Supporting interdisciplinary teaching about the Earth with the InTeGrate website

  • Kristin O’ConnellEmail author
  • Monica Z. Bruckner
  • Cathryn A. Manduca
  • David C. Gosselin


Increasing the number of undergraduate students that are ready to creatively, effectively, and ethically address today’s grand, Earth-related, societal challenges (NRC: National Academy Press 2001) is one of the central goals of the NSF-funded InTeGrate STEP Center. This cannot be done from a single disciplinary perspective, but requires a more holistic understanding of Earth systems in combination with expertise from disciplines that study social systems. It requires effective communication, understanding, and cooperation among Earth, marine, atmospheric, and climate scientists as well as political scientists, economists, engineers, humanists, and others. The InTeGrate website addresses the need for this more holistic approach by helping faculty in any discipline bridge silos and address Earth-related societal challenges with their students. The project website provides effective, tested, community-contributed strategies for incorporating interdisciplinary perspectives, example interdisciplinary teaching activities and course descriptions, and sections addressing teaching specific interdisciplinary topics and themes. It also reflects and addresses audiences at various scales within the InTeGrate community, including perspectives from faculty, college and university program chairs, and employers. The website contains advice and examples of a spectrum of ways to build connections between disciplines, from starting small with a guest speaker in a single course to a fully linking curriculum. Example teaching activities and course descriptions give concrete ideas of how various interdisciplinary teaching strategies play out in the classroom. Results and recommendations from workshop participants provide a way to jump into the middle of rich, interdisciplinary discussions, including environmental justice, risk and resilience, and system thinking.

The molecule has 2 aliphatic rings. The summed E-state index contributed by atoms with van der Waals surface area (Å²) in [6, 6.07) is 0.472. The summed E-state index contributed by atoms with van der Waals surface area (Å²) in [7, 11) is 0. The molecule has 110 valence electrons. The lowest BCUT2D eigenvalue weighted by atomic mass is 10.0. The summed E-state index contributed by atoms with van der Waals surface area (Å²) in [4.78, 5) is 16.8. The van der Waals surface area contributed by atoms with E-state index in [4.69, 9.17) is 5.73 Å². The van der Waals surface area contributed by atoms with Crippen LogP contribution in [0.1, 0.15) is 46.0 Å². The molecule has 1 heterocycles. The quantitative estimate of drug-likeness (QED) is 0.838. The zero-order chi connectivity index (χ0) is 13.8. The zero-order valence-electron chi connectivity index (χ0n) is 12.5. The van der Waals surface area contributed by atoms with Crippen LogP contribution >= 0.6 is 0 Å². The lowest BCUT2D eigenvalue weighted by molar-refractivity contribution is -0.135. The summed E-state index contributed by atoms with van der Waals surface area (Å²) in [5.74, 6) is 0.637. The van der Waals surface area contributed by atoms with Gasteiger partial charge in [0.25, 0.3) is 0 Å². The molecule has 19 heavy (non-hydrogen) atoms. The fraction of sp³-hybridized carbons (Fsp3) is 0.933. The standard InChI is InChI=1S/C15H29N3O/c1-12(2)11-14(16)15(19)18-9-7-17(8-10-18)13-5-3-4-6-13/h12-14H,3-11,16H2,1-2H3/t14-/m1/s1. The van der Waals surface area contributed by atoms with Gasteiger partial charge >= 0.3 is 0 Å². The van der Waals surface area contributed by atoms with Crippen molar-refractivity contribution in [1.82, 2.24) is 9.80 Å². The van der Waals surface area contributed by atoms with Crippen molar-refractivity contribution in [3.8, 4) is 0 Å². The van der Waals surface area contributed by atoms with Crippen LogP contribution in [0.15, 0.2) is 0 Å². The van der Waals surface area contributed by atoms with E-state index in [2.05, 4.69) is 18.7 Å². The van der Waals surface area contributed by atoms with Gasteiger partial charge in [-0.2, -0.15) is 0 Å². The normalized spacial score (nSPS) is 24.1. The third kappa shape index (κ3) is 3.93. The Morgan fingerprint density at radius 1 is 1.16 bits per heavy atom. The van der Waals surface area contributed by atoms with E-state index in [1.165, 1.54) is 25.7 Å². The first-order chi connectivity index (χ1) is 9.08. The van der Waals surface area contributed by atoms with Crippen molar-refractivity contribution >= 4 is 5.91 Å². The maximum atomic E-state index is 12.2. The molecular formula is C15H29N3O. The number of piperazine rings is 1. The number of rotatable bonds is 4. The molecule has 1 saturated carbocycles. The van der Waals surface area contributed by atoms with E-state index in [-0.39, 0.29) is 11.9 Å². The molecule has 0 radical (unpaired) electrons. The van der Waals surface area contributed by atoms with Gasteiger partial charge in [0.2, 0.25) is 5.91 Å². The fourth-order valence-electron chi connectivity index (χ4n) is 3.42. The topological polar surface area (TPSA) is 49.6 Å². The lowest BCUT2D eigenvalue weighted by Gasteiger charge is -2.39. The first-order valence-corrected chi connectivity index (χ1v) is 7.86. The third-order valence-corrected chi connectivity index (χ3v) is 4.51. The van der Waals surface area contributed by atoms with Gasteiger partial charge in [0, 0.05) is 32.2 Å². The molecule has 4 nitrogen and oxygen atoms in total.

Interdisciplinary teaching Grand challenge Engaged pedagogy 



This paper reports the results from workshops and efforts funded as part of the InTeGrate STEP Center supported by a National Science Foundation (NSF) grant DUE 1125331. Any opinions, findings, conclusions, or recommendations expressed in this website are those of the authors and do not necessarily reflect the views of the National Science Foundation. This paper reports on the work guided and executed by the InTeGrate leadership team in collaboration with the project staff. Of central importance are the members of the leadership team who organized workshops discussed herein (David Blockstein, Anne Egger, and John Taber). We are also indebted to the organizers of the partnership workshops (Dave Mogk, Katryn Weise). These organizers were in every case assisted by multiple workshop leaders who were essential to the success of the workshop, collection of materials, and shaping of the workshop discussions that underpin the website. The website is a collaborative effort between the InTeGrate leadership team and the SERC staff. In addition to the authors, Karin Kirk developed the pages on sustainability topics and early drafts of the workshop findings. Sean Fox and Matt Lauer were essential to the implementation of the site design using the Serckit content management system. The website content is the product of the InTeGrate community, an energetic group of engaged faculty committed to undergraduate Earth education in service to society.


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Copyright information

© AESS 2015

Authors and Affiliations

  • Kristin O’Connell
    • 1
    Email author
  • Monica Z. Bruckner
    • 1
  • Cathryn A. Manduca
    • 1
  • David C. Gosselin
    • 2
  1. 1.Science Education Resource Center (SERC), Carleton CollegeNorthfieldUSA
  2. 2.Environmental Studies Program, University of Nebraska-LincolnLincolnUSA

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